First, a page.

APWU Web News
The U.S. District Court for the District of Columbia has dismissed an APWU lawsuit against President George W. Bush and Postmaster General John E. Potter that sought to compel the appointment of a Postal Advisory Council. The court’s Nov. 26 ruling [PDF] concluded that the postal council, which was authorized by Congress in 1970 under the terms of the Postal Reorganization Act, was not specifically reauthorized by the Postal Accountability and Enhancement Act of 2006.
The union filed the petition July 16, 2008, seeking the appointment of the 13-member council — including four members nominated by postal labor unions — outlined in the Postal Reorganization Act (PRA), which was amended and supplemented by the Postal Accountability and Enhancement Act (PAEA).
Judge James Robertson ruled that the Postal Advisory Council was terminated in January 1975 under the provisions of the Federal Advisory Committee Act (FACA), which requires the federal government to give the public access to the meetings and minutes of agency advisory committees.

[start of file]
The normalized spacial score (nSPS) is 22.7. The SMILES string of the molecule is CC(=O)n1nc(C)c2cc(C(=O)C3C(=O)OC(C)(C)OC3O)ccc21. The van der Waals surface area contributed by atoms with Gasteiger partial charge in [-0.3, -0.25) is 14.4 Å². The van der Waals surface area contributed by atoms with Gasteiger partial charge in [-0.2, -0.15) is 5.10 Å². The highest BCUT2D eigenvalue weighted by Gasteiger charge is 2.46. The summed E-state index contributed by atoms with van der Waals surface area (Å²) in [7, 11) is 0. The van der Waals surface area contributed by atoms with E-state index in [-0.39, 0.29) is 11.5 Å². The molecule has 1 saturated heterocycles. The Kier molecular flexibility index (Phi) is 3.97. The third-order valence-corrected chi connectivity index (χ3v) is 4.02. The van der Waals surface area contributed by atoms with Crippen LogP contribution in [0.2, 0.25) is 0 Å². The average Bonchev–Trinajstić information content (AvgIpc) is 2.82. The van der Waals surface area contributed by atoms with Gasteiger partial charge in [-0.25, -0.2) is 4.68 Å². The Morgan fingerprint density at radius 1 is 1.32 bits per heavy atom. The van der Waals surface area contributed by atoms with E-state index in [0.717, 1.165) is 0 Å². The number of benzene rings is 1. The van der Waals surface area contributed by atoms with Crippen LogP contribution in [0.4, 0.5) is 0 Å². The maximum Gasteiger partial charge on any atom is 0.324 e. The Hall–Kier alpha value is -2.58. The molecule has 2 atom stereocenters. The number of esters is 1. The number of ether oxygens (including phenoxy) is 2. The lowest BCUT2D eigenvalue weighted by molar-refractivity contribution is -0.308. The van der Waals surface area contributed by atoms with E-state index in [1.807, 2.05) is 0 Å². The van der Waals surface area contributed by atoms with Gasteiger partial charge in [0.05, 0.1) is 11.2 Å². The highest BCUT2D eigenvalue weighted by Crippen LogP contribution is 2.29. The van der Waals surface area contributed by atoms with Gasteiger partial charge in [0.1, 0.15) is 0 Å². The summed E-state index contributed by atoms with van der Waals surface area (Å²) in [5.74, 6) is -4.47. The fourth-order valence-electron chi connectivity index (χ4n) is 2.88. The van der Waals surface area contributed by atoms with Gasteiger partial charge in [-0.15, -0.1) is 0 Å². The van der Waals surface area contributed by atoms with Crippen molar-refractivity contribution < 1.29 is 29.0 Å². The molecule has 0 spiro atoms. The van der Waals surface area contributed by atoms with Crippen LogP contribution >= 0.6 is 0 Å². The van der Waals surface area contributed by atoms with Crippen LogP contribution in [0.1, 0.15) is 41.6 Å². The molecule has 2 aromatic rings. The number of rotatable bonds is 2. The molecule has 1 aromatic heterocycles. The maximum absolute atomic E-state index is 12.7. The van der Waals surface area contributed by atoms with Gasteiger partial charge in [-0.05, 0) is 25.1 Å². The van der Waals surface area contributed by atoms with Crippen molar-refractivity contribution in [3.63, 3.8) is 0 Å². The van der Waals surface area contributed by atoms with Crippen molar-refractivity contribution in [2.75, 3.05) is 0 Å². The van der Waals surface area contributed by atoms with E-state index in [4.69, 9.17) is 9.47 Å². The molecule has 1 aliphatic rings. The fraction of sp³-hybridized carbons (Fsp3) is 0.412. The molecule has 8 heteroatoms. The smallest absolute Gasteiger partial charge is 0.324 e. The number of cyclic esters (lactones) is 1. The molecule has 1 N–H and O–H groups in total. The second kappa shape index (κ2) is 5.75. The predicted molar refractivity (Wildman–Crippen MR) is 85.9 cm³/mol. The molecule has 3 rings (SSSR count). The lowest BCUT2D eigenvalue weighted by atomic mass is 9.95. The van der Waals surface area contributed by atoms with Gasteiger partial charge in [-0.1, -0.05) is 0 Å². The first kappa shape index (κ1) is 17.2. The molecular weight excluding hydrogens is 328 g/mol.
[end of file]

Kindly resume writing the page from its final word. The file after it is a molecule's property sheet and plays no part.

However, in an earlier decision, Judge Robertson ruled that the Postal Service was exempt from the FACA and dismissed an APWU lawsuit seeking access to the meetings and minutes of the Mailers Technical Advisory Committee (MTAC). The committee represents large mailers — whose interests are often adverse to those of postal workers — and makes recommendations to senior USPS management on postal operations, rates, and regulations.
Both lawsuits were part of an effort by the union to end “secret policy-making” by the USPS.
Quoting his previous ruling, issued March 28, Judge Robertson wrote, “I found that the FACA was a ‘Federal law dealing with … employees, budgets, or funds,’ and held, accordingly, that it did not apply to USPS’ decision to form MTAC…. But the creation and operation of the MTAC was an ‘exercise of the powers of the Postal Service.’… By contrast, the creation of the Postal Service Advisory Council was an exercise of congressional authority.”